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Cablegate: Canada: Modest Cabinet Shuffle

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INFO ALL CANADIAN POSTS COLLECTIVE IMMEDIATE

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E.O. 12958: N/A
TAGS: PGOV ECON PINR CA
SUBJECT: CANADA: MODEST CABINET SHUFFLE

1. (SBU) Summary: PM Harper reshuffled his cabinet on January 19
in preparation for a new session of Parliament and Speech from the
Throne on March 3 and a federal budget on March 4. The changes
included ten medium and lower rank portfolios, and reflected a
strongly economic focus. He identified the economy as his
government's "top priority," while insisting that the government
would continue to "stay the course" by keeping all key economic
portfolios with veteran ministers and by retaining almost all
senior ministers in place. End summary.

"RECALIBRATING" THE TEAM

2. (SBU) In a long expected move, Prime Minister Stephen Harper
on January 19 introduced ten ministers with new portfolios in a
brief, televised ceremony with Governor General Michaelle Jean at
Rideau Hall. All key economic portfolios remained in the hands of
veteran ministers, and most other senior ministers -- at Finance,
Foreign Affairs, and National Defence - also remained in place.
The PM had previously signaled that the reshuffle would be part of
his efforts to "recalibrate" his government during the
parliamentary prorogation (suspension) until March 3. The
reshuffle followed the January 16 resignation of Veterans' Affairs
Minister Greg Thompson (New Brunswick's cabinet representative),
who cited fatigue and family reasons for stepping down as minister
(but not yet as MP), and who pledged not to run again in the next
election. The changes in responsibilities took place immediately
following the ministers' oath-taking at the ceremony. Only MP -
Rob Moore - is a first-time minister; all others were previously in
the Cabinet.

3. (U) The following link provides details about the new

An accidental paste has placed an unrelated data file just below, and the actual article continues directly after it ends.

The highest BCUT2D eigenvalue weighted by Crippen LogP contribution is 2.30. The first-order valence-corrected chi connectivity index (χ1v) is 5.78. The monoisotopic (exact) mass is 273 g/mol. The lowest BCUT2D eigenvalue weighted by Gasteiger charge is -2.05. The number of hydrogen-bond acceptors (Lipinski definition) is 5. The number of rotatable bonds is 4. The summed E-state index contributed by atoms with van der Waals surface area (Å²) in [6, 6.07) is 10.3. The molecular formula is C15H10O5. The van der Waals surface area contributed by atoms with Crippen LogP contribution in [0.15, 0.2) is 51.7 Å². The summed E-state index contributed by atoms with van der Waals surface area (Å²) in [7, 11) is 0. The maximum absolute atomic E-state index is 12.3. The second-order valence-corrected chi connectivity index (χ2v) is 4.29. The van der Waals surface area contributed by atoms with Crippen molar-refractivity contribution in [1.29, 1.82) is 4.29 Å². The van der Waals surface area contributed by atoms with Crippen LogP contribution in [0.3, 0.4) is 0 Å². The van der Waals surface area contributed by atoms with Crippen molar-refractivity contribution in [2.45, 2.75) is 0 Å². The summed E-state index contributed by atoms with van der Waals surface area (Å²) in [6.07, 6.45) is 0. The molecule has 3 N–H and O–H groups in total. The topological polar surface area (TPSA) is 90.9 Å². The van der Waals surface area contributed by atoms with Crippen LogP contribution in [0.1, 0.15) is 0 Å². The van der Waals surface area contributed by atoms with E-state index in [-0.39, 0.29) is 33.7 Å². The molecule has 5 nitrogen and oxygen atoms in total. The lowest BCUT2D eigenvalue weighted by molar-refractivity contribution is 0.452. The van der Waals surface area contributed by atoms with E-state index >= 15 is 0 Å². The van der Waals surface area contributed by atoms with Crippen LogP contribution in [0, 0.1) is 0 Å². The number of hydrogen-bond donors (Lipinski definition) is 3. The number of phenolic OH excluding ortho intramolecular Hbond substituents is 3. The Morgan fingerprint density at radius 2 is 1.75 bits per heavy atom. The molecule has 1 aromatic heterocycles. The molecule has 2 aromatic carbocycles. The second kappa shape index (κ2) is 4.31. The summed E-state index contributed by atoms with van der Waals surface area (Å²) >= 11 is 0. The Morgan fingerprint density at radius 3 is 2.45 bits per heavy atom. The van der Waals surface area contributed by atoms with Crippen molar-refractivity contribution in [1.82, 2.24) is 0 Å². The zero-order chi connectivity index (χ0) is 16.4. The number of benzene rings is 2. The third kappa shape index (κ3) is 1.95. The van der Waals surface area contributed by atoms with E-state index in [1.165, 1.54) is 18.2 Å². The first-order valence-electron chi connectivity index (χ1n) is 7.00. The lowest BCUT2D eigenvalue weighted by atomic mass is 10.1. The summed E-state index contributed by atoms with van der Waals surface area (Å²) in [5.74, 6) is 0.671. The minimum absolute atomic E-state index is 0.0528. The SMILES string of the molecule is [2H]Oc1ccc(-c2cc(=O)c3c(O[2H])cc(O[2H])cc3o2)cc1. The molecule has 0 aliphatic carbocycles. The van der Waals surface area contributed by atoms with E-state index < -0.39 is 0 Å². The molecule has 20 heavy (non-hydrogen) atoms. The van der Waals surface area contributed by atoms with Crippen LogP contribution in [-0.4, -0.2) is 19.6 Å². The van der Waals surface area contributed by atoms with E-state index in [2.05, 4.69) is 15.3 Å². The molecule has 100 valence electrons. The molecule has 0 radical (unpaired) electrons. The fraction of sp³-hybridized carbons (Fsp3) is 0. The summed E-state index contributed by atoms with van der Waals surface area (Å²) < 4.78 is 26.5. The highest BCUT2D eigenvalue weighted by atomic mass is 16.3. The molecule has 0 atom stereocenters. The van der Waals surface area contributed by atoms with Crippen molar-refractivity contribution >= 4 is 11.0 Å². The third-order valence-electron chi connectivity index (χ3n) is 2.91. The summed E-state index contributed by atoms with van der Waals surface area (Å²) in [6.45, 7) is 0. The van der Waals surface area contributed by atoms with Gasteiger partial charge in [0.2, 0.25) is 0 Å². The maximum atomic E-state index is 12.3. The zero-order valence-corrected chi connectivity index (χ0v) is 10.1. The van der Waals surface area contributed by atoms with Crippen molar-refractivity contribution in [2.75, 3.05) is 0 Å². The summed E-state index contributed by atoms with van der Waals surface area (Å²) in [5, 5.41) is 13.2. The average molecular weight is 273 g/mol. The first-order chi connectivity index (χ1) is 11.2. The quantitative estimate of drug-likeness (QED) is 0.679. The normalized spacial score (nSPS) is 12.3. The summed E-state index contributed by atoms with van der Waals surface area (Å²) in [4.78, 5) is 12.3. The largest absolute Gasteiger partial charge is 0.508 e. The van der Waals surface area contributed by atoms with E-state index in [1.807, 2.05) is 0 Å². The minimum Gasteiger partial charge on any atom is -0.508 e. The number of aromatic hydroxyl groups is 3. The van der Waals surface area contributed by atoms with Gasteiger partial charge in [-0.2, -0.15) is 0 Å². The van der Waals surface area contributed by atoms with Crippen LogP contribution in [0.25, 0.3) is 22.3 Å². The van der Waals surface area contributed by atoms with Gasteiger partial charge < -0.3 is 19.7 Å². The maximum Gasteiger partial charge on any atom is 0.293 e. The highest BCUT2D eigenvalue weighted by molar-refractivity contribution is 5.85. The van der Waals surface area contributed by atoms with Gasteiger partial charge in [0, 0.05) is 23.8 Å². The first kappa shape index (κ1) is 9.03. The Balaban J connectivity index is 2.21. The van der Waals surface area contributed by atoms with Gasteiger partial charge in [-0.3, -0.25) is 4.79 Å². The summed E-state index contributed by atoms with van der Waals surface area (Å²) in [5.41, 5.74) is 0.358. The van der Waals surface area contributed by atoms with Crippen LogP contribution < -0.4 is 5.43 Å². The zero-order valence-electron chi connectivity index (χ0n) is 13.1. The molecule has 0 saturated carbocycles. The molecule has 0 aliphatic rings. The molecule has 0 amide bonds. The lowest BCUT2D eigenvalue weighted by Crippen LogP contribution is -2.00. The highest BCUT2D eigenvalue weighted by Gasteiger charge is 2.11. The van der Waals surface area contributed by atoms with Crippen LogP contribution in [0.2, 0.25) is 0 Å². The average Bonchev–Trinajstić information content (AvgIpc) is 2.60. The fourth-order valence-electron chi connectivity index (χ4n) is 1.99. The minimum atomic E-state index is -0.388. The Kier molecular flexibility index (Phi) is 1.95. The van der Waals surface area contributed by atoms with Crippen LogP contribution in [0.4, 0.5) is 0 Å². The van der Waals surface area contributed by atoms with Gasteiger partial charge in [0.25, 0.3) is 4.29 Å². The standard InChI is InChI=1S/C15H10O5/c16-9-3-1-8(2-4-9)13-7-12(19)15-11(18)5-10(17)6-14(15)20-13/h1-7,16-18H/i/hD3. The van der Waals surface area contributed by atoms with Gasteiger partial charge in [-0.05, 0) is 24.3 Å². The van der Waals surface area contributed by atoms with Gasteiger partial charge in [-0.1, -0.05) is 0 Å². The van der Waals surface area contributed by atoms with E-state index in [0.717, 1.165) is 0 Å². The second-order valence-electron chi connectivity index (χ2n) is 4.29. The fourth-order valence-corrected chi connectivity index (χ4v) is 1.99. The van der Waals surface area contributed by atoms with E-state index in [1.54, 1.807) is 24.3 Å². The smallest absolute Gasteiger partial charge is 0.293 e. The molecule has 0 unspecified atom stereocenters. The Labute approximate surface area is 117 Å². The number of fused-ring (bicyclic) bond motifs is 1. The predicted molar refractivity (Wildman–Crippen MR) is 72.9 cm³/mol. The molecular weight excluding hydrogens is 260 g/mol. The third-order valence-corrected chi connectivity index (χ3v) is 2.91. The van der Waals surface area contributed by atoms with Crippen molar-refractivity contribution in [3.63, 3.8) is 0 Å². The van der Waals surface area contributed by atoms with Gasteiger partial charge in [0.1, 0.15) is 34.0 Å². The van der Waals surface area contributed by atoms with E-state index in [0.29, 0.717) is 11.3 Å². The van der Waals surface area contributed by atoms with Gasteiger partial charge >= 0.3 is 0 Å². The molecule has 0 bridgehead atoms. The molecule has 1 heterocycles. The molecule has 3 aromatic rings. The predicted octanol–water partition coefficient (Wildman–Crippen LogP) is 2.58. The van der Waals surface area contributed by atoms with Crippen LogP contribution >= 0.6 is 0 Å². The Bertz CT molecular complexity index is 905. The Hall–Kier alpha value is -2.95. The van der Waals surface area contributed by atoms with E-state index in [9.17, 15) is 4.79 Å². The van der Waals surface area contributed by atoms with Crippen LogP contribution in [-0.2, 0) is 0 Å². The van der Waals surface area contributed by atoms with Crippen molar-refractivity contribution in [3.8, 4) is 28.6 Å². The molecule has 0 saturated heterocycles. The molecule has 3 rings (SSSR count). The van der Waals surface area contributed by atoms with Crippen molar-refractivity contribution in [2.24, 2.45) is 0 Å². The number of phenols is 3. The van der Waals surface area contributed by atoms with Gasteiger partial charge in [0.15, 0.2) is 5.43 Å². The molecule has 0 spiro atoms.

portfolios and biographies of the ministers:
http://www.pm.gc.ca/eng/cabinet.asp?featureId =8. Key changes
included moving International Trade Minister Stockwell Day to the
Treasury Board (the department responsible for managing the federal
public service) and Public Safety Minister Peter Van Loan to
International Trade. Two ministers -- National Defence Minister
Peter MacKay and Government Leader in the Senate Marjorie LeBreton
-- had minor additional responsibilities taken away (Atlantic
Canada and Seniors, respectively) to free them to concentrate on
their primary portfolios.

NEW CABINET CHANGES

4. (U) The new cabinet responsibilities are as follow:

-- Stockwell Day, President of the Treasury Board, and Minister for
the Asia-Pacific Gateway (formerly Minister of International Trade)


-- Peter Van Loan, Minister of International Trade (formerly
Minister of Public Safety)

-- Vic Toews, Minister of Public Safety (formerly President of the
Treasury Board)

-- Marjorie LeBreton, Leader of the Government in the Senate
(formerly also Minister of State for Seniors)

-- Jean-Pierre Blackburn, Minister of Veterans' Affairs and
Minister of State (Agriculture) (formerly Minister of National
Revenue)

-- Rona Ambrose, Minister of Public Works and Government Services
Canada (PWGSC) (formerly Minister of Labour)

-- Christian Paradis, Minister of Natural Resources (formerly
Minister of PWGSC)

-- Lisa Raitt, Minister of Labour (formerly Minister of Natural
Resources)

-- Diane Ablonczy, Minister for State for Seniors) (formerly
Minister of State for Small Business and Tourism)

-- Keith Ashfield, Minister of National Revenue, Minister of the
Atlantic Canada Opportunities Agency (ACOA), and Minister for the
Atlantic Gateway (formerly Minister of State for ACOA), and,

-- Rob Moore, Minister of State for Small Business and Tourism.

"AN EXPERIENCED TEAM"

5. (U) PM Harper emphasized in a statement that "this is an
experienced team that will stay the course" on the second and final
implementation phase of the Canada Economic Action Plan, while
meeting the challenges of emerging from the recession, restoring
balanced budgets, and promoting economic growth and job creation.
He described the changes as a "fine-tuning." The reshuffle
increased the size of cabinet to 39 members, including the Prime
Minister, 24 ministers, ten Ministers of State, as well as the
Leader of the Government in the Senate, the Leader of the
Government in the House, and the Chief Government Whip. Eleven
members of the cabinet are women (unchanged from the previous
cabinet). PM Harper insisted to skeptical reporters after the
ceremony that the increase in the size of cabinet at a time of
fiscal restraint was justifiable, given that this was not the right
time for demotions, that ministerial budgets constituted only a
small part of government spending, and that the government needed
all the ministers to promote its policies.

6. (U) PM Harper increased cabinet representation from Atlantic